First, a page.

Many Enneagram teachers, authors, and students mention the term Fourth Way in their conversations and writings. However, rarely is this term actually defined, except for brief references to the teachings of G. I. Gurdieff and P. D. Ouspensky. People have had various ideas regarding the nature of the Fourth Way, and with this theorizing they try to come up with the “core idea” of the Fourth Way—some philosophy or practice that presumably lies at the heart of the matter. For example, some Enneagram practitioners (e.g. Hurley and Dobson) emphasize the importance of “balancing the three centers of intelligence”—intellectual, emotional and somatic, in order for the practitioner to: 1) Achieve greater levels of psychological and spiritual balance. 2) Awaken higher powers. 3) Increase awareness in general. Then they assimilate this practice with their own notion of the “core idea” of the Fourth Way. Other Enneagram practitioners have had other related ideas in this regard, such as “balancing the wings,” “integrating the Heart or Security Point,” etc. This short article will be my own attempt to inject something useful into the ongoing and often speculative process of trying to define the nature and purposes of the Fourth Way. It is meant to be neither authoritative nor conclusive, but rather is offered more as an intellectual contemplation on this topic.
I would like to begin by stating emphatically that it is my belief that, in its original transmission, the Enneagram was already and always an integral part of Fourth Way tradition. Many of the misinterpretations and misapplications of this sacred symbol, system and practice may in fact be due to the rather unfortunate recent separation of the Enneagram from her original source. So then, what exactly is the defining characteristic or “core idea” of the Fourth Way? First, two primary and closely interrelated factors come to mind. In truth they are two sides of the same coin. First, on this path one lives “in the world but not of the world.” In other words, one does not engage in his/her practices in an isolated setting such as a monastery, ashram or retreat center but rather remains in normal daily life, usually with a profession and family, where s/he learns to integrate the worldly and spiritual dimensions of reality in various settings and practical ways Note that this should not be construed to mean that the seeker cannot go on spiritual retreats, only that they are relatively brief and s/he returns soon to daily life, refreshed and inspired. Secondly, on this path one lives “in the body-mind but not of the body-mind” (the term “body-mind” is meant to include the personality with its ego-structure, one’s personal Enneatype and the physical frame)..” In other words, as one engages in spiritual studies and practices in the world one does not throw away, ignore or immolate the self-reflective ego-structure with all its useful functions, personal Enneatype and physical frame. Instead one builds, purifies and actively utilizes the body-mind in the process of psychological healing and growth, self-realisation and spiritual evolution.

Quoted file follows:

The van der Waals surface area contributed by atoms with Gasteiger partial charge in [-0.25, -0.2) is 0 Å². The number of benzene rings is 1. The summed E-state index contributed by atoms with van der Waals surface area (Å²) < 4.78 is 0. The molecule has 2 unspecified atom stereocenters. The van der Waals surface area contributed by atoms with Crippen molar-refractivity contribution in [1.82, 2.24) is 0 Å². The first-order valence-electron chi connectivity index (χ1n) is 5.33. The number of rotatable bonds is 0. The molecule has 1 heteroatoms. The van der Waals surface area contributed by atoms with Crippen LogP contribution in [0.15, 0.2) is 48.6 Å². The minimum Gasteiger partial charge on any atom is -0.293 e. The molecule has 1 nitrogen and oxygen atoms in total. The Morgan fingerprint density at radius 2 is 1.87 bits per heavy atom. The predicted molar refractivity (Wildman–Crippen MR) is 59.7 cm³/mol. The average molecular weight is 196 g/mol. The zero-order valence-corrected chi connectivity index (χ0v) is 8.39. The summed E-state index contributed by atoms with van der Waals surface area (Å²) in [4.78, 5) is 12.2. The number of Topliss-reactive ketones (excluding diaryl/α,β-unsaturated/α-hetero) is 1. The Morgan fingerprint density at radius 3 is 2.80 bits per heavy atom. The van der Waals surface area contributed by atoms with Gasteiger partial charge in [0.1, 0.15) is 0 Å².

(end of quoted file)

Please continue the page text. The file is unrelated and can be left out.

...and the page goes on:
By way of brief review, in the Gurdieff literature we see reference to the three well-known paths or ways of spiritual life—those of the monk, yogi and fakir. It seems to me that this is still, in the 21st cen., a perfectly acceptable way of looking at this subject. In simple terms, the fakir is concerned primarily with bodily practices, the monk with emotional/devotional practices, and the advanced yogi with mental and purely spiritual practices. The problem is that each of these ways or paths over-emphasizes one of the three Centers of Intelligence, and a key point is that we cannot reach an integrated place with a limited or partial approach. Gurdieff gave many names to the person who followed and practiced what he called the Fourth Way–the Way of the Sly Man, etc. Basically, we can say that the Fourth Way practitioner is following the path of the Practical Mystic or Spiritual Householder. What does the Fourth Way entail in terms of practice? In the Fourth Way the practitioner learns eventually to dis-identify with the contents and products of his/her consciousness, whether experienced as external or internal objects of attention, in order to reconnect and re-identify with the nature of his/her Essence. This can be accomplished in various ways, and each individual spiritual seeker must find the techniques most suitable for his/her temperament and constitution. Later s/he can reconnect to, work with, and play in the entire phenomenal world, but this time from a place of Self-knowledge. This paradoxical way of being could be defined as the Way of the Practical Mystic. The Indian saint Sri Ramakrishna (1836-86) called this path the “process of negation and affirmation”, and he termed the successful practitioner a vijnani— someone who eventually comes to accept both the nitya (the Eternal and permanent) and the anitya (the temporal and impermanent). One can then live fully in the world, bounded by the horizon of history, and at the same time experience all phenomena, internal and external, as the Cosmic Lila, the Divine play of form and formlessness dancing with each other in Creative Union.